Overview of Day 1 at Fortune's Innovation Forum: Energy was high. The buzz of hundreds of excited voices meeting, greeting, being introduced to one another, circulated through the conference like background noise at the airport. Jane took stock of the attendees, first glancing at the list provided by Fortune (impressive) and then by glancing around - noting the women in their high heels (we did not wear high heels this time), and the men in their business suits. We felt static in the air. It was the tingle of expectation, of enthsiasm, of opportunity.
Moving into the Rose Theater, where all presentations and panel discussions were held, we scurried to the front of the auditorium (the better to be noticed, you see) and settled in. Maryanne was at our side, but we encourage you to visit her blog for her observations.
As noted in an earlier post, Scott Cook of Intuit sat down next to us - an amazing and fortuitous event, since one of our sponsors had asked us to deliver a letter to Scott. Scott was friendly, approachable, and quite gracious, since Jane interrupted him as he was going over his notes for his presentation. He accepted our explanation, read the letter, and said he would pass it along to the right person. Then, he took Jane's business card with a smile. We could not have asked for more.
The very first speaker, Sir Ken Robinson, was by far the BEST speaker of the entire conference. He was amusing but informative, as well as well-spoken and comfortable on stage. The focus of his talk was on creativity and children. The recognition that children are born with innate curiosity and by nature, creativity (he talked of his daughter drawing a picture of God) is not new. Sir Ken remarked that the goal should be to foster and nurture this in adults. Best quote: “Creativity is as important to this century as literacy and numeracy were to earlier ones.” His prediciton: we are headed for a revolution- pushed by technology (the Internet) and the aging of Western Society.
Sir Ken was followed by the co-author of Blue Ocean Strategy, W. Chan Kim, who thanked his co-author (Renee Mauborgne) for her work on the book, then moved into a talk on working outside of your usual boundaries. Don't compete - make your competition irrelevant. Pursue differentiation.
Jane noticed, throughout the forum, that the speakers - could use a few months at Toastmasters. That's all we will say about that.
Moving beyond HBO - where Chris Albrecht waxed eloquent on the popularity of the Sopranos and Sex and the City, two shows Jane has heard a lot about but NEVER seen (don't fret, we've never seen Saturday Night Live, either; we revel in our uniqueness)...noting that HBO tries to give people "what's good" as opposed to "what's popular." His best line: "Don't recreate the show - recreate the process." Be bold, as opposed to risky. All good advice, we supposed. But - so not new!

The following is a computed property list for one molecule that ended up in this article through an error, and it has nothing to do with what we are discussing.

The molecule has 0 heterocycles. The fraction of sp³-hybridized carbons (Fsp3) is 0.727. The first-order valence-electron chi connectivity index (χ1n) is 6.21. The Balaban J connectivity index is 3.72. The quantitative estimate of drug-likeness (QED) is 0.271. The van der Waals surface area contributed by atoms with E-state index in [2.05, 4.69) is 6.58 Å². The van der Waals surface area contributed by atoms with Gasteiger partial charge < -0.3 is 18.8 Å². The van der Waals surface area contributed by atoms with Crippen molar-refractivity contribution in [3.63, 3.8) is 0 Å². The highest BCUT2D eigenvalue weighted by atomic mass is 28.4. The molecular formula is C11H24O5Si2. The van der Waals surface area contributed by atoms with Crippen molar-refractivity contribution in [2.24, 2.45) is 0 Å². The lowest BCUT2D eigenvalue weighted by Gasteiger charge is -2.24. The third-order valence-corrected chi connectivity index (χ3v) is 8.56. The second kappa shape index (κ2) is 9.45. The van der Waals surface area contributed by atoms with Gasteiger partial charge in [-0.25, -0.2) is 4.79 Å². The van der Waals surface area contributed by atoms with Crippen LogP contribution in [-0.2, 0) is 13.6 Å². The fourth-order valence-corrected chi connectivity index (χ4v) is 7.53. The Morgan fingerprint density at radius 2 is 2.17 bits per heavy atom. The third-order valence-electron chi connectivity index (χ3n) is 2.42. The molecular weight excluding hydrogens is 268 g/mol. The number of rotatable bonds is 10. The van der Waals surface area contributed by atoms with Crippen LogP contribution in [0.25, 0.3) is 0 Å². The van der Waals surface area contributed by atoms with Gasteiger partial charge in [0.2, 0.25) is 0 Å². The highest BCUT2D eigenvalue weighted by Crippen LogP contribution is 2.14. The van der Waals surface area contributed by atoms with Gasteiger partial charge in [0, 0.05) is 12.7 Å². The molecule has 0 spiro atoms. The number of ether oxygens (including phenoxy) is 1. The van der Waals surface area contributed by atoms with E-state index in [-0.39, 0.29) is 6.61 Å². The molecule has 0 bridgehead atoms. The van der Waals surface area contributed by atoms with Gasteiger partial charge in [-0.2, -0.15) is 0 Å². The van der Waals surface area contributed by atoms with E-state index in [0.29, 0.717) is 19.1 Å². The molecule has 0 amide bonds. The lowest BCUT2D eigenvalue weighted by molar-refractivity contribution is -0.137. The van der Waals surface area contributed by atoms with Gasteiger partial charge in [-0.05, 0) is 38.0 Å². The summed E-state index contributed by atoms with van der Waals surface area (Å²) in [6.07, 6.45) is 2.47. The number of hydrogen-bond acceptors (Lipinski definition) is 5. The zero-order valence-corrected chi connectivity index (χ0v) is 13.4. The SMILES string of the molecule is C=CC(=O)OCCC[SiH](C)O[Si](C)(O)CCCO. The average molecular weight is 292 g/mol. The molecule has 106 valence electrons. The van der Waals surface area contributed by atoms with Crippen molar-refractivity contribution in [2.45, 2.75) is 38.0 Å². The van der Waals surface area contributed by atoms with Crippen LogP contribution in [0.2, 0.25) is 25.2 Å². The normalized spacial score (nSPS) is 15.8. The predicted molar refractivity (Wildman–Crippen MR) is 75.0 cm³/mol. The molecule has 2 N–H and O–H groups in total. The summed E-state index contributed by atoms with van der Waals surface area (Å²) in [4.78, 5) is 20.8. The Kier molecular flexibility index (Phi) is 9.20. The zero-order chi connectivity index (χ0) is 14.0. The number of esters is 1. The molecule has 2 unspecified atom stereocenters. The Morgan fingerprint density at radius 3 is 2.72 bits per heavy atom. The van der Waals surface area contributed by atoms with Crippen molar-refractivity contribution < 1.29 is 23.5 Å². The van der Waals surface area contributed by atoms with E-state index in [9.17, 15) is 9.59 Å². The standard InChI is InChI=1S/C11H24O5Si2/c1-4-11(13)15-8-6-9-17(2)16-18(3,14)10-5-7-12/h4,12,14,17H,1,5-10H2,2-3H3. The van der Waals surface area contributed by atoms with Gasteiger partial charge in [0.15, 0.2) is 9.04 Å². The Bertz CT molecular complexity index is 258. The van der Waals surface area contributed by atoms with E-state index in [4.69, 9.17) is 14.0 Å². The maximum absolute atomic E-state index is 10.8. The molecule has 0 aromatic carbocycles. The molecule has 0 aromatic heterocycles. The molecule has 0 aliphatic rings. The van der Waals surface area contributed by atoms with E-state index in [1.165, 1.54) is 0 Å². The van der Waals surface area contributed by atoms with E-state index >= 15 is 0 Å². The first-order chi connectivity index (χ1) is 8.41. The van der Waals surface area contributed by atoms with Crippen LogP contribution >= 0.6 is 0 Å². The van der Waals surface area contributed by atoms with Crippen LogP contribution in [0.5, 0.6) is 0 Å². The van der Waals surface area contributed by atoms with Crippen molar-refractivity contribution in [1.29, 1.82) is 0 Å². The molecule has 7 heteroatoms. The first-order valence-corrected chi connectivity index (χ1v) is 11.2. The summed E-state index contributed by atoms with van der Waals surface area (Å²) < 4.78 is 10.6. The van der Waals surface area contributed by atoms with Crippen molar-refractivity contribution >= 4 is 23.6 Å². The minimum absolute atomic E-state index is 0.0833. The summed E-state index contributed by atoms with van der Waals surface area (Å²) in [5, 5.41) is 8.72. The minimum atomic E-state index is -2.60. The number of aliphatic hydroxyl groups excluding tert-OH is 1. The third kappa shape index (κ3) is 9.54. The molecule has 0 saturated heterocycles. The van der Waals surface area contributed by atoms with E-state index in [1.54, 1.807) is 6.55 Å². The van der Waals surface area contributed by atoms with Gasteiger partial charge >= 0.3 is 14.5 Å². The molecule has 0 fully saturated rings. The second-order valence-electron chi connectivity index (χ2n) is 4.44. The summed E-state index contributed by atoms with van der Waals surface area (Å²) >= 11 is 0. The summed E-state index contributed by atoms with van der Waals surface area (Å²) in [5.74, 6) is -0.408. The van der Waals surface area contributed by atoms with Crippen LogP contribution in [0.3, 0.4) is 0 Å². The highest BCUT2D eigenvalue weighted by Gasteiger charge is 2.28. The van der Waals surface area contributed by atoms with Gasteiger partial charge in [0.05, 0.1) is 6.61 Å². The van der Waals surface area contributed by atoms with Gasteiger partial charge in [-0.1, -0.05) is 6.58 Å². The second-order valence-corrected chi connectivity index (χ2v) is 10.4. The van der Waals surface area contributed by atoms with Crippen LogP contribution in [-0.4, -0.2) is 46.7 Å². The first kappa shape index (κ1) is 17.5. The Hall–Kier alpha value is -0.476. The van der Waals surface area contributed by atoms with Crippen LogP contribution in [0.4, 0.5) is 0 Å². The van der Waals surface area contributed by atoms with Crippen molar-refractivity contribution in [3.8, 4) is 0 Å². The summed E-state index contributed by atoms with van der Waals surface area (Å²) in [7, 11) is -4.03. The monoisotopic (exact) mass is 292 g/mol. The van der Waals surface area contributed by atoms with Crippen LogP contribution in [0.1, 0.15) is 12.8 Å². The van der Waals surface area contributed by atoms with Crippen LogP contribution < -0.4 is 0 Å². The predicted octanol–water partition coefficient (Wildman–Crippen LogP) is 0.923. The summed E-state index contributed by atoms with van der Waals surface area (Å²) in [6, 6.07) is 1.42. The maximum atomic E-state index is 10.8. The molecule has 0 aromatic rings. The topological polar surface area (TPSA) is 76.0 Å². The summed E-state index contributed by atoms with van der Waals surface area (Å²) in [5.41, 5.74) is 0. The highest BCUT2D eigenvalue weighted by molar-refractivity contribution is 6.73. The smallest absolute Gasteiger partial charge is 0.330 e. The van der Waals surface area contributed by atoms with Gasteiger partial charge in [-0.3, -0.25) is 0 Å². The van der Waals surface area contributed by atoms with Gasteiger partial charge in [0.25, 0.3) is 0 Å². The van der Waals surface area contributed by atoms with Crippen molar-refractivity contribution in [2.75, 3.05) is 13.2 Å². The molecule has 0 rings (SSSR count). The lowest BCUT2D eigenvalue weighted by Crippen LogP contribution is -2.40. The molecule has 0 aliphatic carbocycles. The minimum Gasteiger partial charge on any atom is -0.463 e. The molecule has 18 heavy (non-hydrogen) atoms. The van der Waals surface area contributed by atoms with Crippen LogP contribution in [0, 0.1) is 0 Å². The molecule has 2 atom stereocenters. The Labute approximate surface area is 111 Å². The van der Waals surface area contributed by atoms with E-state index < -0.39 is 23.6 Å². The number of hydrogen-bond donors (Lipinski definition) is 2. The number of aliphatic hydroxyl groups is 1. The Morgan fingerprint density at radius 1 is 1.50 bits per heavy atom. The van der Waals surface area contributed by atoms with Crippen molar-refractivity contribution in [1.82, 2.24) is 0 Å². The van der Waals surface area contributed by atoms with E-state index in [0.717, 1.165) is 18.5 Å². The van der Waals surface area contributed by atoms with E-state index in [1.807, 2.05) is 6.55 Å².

Let's move on...no doubt you are waiting for the innovation to begin. Be patient. It does come along, slowly.
Scott Cook's presentation offered a glimpse into the forum's purpose. He presented innovative insight into developing products. His advice: get your engineers and product designers OUT of the office! Celebrate failure. (where have we heard that before? oh, in a dozen other places...at least.)
Scott was so sincere, it was easy to forgive him for reiterating what Tom Peters and Seth Godin have been blogging about for months now. We enjoyed his innovative input into how one man changed the world of shipping via a new outlook on an old process. The take away was how ONE person, one man, changed a world of operations. And, how Scott supports the people at Intuit to look beyond the ordinary - don't focus on what people dislike about your product or service - find out what they like - and how they are morphing it to suit their own needs. Innovation from the customer. We'll
here [oops] hear more of that later on.
Scott was followed by Ken Lombard of Starbucks...a story we will save for another day. Throughout his presentation, we were dying for a mocha latte! [see image of the Yamashita Innovation Lab...to our disappointment, a place we did not get to spend much time]
Take Away of Day 1 at the Innovation Forum: an audience offering rapt attention; speakers with stories to tell, energy to share, and even cartoons. Sadly, during the networking breaks - the speakers were non-existent. All the talk of mingling with the workers, finding out what your employees think, turning your success over to the customer - appeared to be a lot of lip-service - something the speakers mentioned over and over, without realizing their own role in using lip-service to promote their agenda. <big sigh - IOHO (in our humble opinion)>
As we report on the other presentations, and our experience (yes, we met some exciting people), we will show how well this forum worked (on a scale of One to Ten, we give it an Eight), and what might be done better next year (can you say - bring in some growing, successful, woman-owned small business owners?).
At the end of the day on Wednesday, we were psyched. We felt invigorated. We were eager for more. Little did we know, the best was yet to come.
There is a whole lot to like about Fortune's Innovation Forum.